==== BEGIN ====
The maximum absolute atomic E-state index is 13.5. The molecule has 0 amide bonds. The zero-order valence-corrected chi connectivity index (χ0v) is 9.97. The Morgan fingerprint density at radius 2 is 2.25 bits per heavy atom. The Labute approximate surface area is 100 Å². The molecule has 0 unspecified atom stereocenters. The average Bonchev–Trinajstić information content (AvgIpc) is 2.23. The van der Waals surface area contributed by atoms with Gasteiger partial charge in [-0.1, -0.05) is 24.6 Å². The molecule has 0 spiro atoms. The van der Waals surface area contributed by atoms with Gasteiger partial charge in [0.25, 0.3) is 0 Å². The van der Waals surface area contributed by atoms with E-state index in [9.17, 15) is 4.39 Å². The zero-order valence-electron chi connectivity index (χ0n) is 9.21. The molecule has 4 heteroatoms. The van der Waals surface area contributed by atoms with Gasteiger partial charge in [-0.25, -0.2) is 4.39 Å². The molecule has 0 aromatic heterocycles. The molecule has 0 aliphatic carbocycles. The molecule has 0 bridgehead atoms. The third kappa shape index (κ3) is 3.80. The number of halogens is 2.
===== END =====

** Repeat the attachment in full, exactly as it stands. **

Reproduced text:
The maximum absolute atomic E-state index is 13.5. The molecule has 0 amide bonds. The zero-order valence-corrected chi connectivity index (χ0v) is 9.97. The Morgan fingerprint density at radius 2 is 2.25 bits per heavy atom. The Labute approximate surface area is 100 Å². The molecule has 0 unspecified atom stereocenters. The average Bonchev–Trinajstić information content (AvgIpc) is 2.23. The van der Waals surface area contributed by atoms with Gasteiger partial charge in [-0.1, -0.05) is 24.6 Å². The molecule has 0 spiro atoms. The van der Waals surface area contributed by atoms with Gasteiger partial charge in [0.25, 0.3) is 0 Å². The van der Waals surface area contributed by atoms with E-state index in [9.17, 15) is 4.39 Å². The zero-order valence-electron chi connectivity index (χ0n) is 9.21. The molecule has 4 heteroatoms. The van der Waals surface area contributed by atoms with Gasteiger partial charge in [-0.25, -0.2) is 4.39 Å². The molecule has 0 aromatic heterocycles. The molecule has 0 aliphatic carbocycles. The molecule has 0 bridgehead atoms. The third kappa shape index (κ3) is 3.80. The number of halogens is 2.